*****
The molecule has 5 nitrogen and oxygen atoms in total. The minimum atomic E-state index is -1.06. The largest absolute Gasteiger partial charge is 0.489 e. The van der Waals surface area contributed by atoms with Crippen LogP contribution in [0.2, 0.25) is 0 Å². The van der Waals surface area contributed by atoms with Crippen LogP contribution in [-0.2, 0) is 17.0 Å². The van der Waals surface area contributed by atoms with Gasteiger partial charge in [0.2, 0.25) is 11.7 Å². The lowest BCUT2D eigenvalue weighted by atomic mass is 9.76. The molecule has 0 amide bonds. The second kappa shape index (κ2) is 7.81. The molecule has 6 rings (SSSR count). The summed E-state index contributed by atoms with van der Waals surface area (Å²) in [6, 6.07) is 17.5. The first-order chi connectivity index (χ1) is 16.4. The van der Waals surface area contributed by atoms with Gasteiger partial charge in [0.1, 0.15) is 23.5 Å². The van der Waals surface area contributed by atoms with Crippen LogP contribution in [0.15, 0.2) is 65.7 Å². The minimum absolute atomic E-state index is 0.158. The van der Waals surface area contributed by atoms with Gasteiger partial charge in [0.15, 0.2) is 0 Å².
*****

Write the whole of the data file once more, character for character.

The molecule has 5 nitrogen and oxygen atoms in total. The minimum atomic E-state index is -1.06. The largest absolute Gasteiger partial charge is 0.489 e. The van der Waals surface area contributed by atoms with Crippen LogP contribution in [0.2, 0.25) is 0 Å². The van der Waals surface area contributed by atoms with Crippen LogP contribution in [-0.2, 0) is 17.0 Å². The van der Waals surface area contributed by atoms with Gasteiger partial charge in [0.2, 0.25) is 11.7 Å². The lowest BCUT2D eigenvalue weighted by atomic mass is 9.76. The molecule has 0 amide bonds. The second kappa shape index (κ2) is 7.81. The molecule has 6 rings (SSSR count). The summed E-state index contributed by atoms with van der Waals surface area (Å²) in [6, 6.07) is 17.5. The first-order chi connectivity index (χ1) is 16.4. The van der Waals surface area contributed by atoms with Gasteiger partial charge in [0.1, 0.15) is 23.5 Å². The van der Waals surface area contributed by atoms with Crippen LogP contribution in [0.15, 0.2) is 65.7 Å². The minimum absolute atomic E-state index is 0.158. The van der Waals surface area contributed by atoms with Gasteiger partial charge in [0.15, 0.2) is 0 Å².